From last week’s slightly ridiculous to the more sublime, a 1969 effort from the idiosyncratically named band It’s a Beautiful Day one of whose members, David LaFlamme, favoured a five stringed violin.
Archives » 1960s
Keith West’s follow-up to Excerpt From “A Teenage Opera” was also inspired by that song’s creator Mark Wirtz but perhaps explains why the full project didn’t appear for nearly thirty years as it barely scratched the lower reaches of the charts. The similarities to the earlier hit are there but the song doesn’t cohere in quite the same way. The children’s chorus isn’t as catchy and the sequencing has more than a touch of the galloping hiccups (a complaint I have seen levelled against Bohemian Rhapsody.)
I mentioned this song once before. Its singer Keith West also had an incarnation with the band Tomorrow.
The Teenage Opera from which this was an excerpt did not make its full appearance until thirty years or so later.
As you can imagine being named Jack and at school at a time when a song with the refrain “Grocer Jack” became a hit wasn’t an unalloyed joy.
The Herd’s follow-up to From the Underworld kind of carried on from where that one left off but Paradise Lost was still a very odd concoction, with its intro and coda reminiscent of The Stripper but Prog leanings elsewhere.
(By contrast the band’s third single – which I featured in a different context here – was straightforward bouncy pop song.)
When a very young Peter Frampton joined The Herd, the group with whom he made his name, they had just been dropped by Parlophone, but simultaneously brought in composers Ken Howard and Alan Blaikley, who had written a barrowload of hits for Dave Dee, Dozy, Beaky, Mick and Tich and signed up to Fontana. The songs concocted for the Herd were of a different order to those hits though. Elements of psychedelia and glimmerings of prog rock are here.
(I had scheduled this for 24/6/16 but a certain referendum result happening and then the anniversary of the start of the Battle of the Somme took up the last two Friday postings. Better late then never.)
You’ve just got to love the name of the band that recorded this. Crocheted Doughnut Ring. So sixties.
The song’s treatment is also very much of its time what with the flute, the drum rolls, mellotron and all.
As I said before The Temperance Seven were one of my elder brother’s favourites back in the Trad Jazz boom. This week I learned their laid back singer Paul McDowell has passed away. His vocal style led to the nickname Whispering Paul.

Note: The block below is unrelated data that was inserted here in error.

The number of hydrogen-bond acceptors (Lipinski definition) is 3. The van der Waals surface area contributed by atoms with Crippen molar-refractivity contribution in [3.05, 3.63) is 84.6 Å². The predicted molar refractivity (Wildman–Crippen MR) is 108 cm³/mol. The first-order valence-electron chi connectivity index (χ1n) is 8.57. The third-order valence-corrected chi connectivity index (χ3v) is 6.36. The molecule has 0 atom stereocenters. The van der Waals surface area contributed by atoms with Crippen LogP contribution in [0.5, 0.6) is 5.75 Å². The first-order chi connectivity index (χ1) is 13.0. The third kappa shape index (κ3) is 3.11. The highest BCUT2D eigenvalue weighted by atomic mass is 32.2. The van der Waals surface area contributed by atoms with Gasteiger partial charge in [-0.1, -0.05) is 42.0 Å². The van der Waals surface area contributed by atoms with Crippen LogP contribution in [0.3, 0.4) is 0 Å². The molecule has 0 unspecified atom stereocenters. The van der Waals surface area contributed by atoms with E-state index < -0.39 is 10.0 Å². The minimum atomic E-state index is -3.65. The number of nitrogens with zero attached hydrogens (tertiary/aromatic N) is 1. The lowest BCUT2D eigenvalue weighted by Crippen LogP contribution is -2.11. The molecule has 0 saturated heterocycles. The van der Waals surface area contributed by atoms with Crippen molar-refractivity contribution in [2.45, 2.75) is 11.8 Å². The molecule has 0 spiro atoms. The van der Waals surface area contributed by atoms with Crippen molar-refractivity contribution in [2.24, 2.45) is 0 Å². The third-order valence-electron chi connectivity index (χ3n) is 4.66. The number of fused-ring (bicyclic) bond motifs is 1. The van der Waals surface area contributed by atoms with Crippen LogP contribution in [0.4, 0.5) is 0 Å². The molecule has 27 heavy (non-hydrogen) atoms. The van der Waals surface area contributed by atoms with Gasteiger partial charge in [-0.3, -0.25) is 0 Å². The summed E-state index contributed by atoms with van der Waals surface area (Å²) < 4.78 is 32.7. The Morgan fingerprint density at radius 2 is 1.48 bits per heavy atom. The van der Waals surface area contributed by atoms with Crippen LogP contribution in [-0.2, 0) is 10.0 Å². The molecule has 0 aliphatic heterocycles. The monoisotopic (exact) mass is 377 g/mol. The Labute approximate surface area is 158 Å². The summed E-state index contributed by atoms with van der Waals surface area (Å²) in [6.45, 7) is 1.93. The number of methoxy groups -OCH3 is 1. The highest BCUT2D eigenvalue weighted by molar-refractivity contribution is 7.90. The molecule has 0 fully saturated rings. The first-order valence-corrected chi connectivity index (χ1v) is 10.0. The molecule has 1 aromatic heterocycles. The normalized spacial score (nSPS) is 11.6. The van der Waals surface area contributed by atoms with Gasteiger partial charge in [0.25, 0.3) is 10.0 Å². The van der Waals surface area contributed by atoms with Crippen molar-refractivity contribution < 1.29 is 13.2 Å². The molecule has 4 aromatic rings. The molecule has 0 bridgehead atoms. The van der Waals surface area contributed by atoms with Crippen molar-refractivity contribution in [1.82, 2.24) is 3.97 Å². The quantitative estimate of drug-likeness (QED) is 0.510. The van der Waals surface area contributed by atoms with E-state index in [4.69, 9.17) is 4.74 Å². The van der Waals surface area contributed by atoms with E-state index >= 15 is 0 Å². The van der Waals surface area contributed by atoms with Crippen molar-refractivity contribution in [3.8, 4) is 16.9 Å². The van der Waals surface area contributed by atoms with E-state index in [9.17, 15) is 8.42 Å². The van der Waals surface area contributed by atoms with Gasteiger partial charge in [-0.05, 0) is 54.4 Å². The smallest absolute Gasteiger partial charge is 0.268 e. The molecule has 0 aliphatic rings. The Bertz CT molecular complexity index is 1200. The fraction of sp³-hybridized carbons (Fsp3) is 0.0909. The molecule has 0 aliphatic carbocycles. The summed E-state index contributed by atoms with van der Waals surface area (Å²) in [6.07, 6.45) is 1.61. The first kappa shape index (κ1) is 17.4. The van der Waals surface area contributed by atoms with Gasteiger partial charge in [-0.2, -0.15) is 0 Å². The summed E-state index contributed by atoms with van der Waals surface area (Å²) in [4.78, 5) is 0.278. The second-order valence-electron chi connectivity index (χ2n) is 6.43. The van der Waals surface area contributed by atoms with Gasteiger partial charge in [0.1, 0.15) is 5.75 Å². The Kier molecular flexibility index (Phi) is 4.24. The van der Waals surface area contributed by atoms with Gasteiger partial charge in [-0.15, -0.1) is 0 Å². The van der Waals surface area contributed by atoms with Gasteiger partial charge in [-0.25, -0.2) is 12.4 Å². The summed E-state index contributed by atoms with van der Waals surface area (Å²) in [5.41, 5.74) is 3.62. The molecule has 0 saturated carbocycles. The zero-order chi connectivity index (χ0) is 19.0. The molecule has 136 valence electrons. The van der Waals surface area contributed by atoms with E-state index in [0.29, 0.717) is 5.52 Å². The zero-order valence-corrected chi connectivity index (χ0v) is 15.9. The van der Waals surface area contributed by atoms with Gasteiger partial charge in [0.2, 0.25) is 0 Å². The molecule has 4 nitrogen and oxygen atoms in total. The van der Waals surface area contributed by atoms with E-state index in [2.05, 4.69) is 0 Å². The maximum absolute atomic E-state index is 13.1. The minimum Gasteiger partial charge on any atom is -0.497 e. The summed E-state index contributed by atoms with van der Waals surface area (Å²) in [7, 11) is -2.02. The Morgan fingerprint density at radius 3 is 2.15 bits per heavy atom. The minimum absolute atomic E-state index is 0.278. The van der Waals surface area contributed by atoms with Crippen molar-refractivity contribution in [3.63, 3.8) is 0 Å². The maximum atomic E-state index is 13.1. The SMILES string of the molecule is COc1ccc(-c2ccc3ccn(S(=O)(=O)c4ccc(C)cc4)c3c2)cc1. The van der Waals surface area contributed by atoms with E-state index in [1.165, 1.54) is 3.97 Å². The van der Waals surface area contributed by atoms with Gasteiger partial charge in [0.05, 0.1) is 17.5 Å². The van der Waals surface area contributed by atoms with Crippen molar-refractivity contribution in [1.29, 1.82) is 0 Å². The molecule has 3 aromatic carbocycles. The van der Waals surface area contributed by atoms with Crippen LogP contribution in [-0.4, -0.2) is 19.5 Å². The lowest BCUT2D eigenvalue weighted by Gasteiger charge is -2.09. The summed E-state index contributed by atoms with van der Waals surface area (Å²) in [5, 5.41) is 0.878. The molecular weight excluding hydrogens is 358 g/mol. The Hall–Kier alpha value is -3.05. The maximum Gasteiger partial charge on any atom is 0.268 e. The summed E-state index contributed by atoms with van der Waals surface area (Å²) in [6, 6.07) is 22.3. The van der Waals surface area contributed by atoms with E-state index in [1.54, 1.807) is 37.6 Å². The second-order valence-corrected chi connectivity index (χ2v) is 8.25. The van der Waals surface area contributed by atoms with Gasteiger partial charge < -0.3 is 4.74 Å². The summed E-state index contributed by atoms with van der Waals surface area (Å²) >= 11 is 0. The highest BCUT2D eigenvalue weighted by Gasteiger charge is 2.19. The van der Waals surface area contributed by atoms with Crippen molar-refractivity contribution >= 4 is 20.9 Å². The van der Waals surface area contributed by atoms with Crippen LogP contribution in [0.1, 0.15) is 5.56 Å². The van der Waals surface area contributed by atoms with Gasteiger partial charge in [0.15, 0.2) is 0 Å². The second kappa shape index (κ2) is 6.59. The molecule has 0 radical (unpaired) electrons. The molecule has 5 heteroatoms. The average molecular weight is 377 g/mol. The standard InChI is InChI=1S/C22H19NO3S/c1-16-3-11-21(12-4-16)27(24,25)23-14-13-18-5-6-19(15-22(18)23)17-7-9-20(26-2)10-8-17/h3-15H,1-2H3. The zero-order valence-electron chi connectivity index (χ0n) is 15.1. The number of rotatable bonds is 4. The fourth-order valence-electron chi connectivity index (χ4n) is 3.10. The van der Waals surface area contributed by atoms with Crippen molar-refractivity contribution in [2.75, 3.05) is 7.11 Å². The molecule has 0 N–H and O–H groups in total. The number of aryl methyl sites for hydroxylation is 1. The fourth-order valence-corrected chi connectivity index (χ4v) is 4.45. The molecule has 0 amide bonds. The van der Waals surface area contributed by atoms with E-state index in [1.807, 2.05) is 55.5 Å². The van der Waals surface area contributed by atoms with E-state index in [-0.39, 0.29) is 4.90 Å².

I already featured their hits which my brother bought in the post linked to above, so here are the B-sides.
(That Parlophone label really takes me back.)
The Temperance Seven: Sugar (B-side of Pasadena)
The Temperance Seven: Chili Bom Bom (B-side of Hard Hearted Hannah)
“Whispering” Paul McDowell: 15/8/ 1931 – 2/5/ 2016. So it goes.
I wasn’t that much into folk rock. I was certainly aware though of the importance of Fairport Convention to that form of music and of Dave Swarbrick whose death was announced earlier this month.
This medley of The Lark in the Morning, Rakish Paddy, Foxhunters’ Jig and Toss the Feathers was arranged by and features heavily the fiddle of Mr Swarbrick.
David Cyril Eric Swarbrick: 5/4/1941 – 3/6/2016. So it goes.
Having as a song title (Call Me) Number One is something of a hostage to fortune and so it proved for The Tremeloes. It only reached number 2.
I was sad to hear of the death of Andy Newman who lent his nickname to the group of whose biggest hit, Something in the Air (see Friday on my Mind 28) this song, an odd mix of oompah music, kazoo and a rock guitar solo, was the B-side.
My copy of the single did not credit Wilhelmina as the B-side as both were labelled Something in the Air. I’ve often wondered if that was a one-off mistake and my copy is a real rarity.
Andy “Thunderclap” Newman: 21/11/1942-20/3/2016. So it goes.